Sample food products to check for off tastes.
As any desperate college student will attest, it’s difficult to make wine or beer without yeast. Fruit or grains put into a bottle simply won’t turn into your favorite drink unless yeast is there to convert carbohydrates into alcohol. Certain strains of yeast do the job efficiently, without adding an unwanted flavor to the beverage. A Yeast Culture Developer finds those yeast cultures and helps them grow.
When you arrive at work as a Yeast Culture Developer, the laboratory counters may be covered with glasses of fermenting beer and the air may smell vaguely of baking bread. You eat before you come to work so the smell won’t make you hungry.
The workday starts when your boss gives you a list of attributes to look for. Perhaps you’ll look for yeast cells of a certain shape, or those that clump together. Using small pipettes, you take a sample from each glass and place a bit of beer on a glass slide. You then examine the slides, looking for yeast cells that match the description.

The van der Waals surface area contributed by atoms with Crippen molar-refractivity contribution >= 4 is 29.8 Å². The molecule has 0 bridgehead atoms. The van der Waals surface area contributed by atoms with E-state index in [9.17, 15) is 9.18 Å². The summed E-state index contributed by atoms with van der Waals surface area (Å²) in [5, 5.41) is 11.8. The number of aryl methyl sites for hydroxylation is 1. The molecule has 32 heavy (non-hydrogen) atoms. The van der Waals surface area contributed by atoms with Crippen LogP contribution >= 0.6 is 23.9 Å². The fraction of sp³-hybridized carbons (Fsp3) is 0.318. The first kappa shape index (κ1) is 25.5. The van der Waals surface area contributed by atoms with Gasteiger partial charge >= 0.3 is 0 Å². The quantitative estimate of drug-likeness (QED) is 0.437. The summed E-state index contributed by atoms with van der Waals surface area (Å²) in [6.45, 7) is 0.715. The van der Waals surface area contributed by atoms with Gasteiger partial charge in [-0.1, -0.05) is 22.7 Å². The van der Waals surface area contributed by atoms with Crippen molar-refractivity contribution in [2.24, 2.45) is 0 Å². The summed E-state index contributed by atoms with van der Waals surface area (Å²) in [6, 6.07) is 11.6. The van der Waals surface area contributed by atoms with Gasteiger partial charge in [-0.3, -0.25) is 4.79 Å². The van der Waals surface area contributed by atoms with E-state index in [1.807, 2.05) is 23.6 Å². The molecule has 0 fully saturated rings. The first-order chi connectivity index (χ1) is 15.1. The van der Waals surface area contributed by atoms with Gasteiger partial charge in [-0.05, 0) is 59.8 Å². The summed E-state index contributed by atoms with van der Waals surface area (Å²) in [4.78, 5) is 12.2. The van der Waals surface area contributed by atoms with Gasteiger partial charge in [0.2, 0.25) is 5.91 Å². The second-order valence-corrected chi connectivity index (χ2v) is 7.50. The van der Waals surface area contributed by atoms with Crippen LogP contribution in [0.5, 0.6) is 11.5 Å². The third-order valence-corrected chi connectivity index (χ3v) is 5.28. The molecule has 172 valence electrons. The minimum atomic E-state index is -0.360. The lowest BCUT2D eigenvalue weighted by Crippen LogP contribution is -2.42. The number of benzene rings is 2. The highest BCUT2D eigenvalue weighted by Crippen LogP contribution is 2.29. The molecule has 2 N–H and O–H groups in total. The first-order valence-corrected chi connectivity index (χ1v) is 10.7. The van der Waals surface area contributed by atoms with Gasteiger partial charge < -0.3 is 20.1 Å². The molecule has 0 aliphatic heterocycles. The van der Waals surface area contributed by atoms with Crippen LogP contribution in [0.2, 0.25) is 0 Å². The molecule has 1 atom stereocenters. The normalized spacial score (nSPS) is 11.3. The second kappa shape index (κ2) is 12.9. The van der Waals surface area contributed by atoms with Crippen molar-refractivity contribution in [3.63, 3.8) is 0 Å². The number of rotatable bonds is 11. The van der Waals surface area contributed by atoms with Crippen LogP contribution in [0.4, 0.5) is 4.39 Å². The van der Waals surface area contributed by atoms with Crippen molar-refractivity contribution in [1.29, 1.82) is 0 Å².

Yeast cells are greedy, hungry creatures, so, as a Yeast Culture Developer, you prepare a place for them to grow and thrive. Grabbing your pipette once more, you take a sample from the beer glass with the best yeast, and then you squirt beer on the growing medium. When cells grow, you transfer them to another growing medium and then to a flask.
Beer Makers and Winemakers will want a lot of yeast to do their work, so you do all you can to make plenty of yeast. You pump yeast from flasks to tanks to barrels, and then you add dry ice to preserve the yeast you’ve grown so carefully.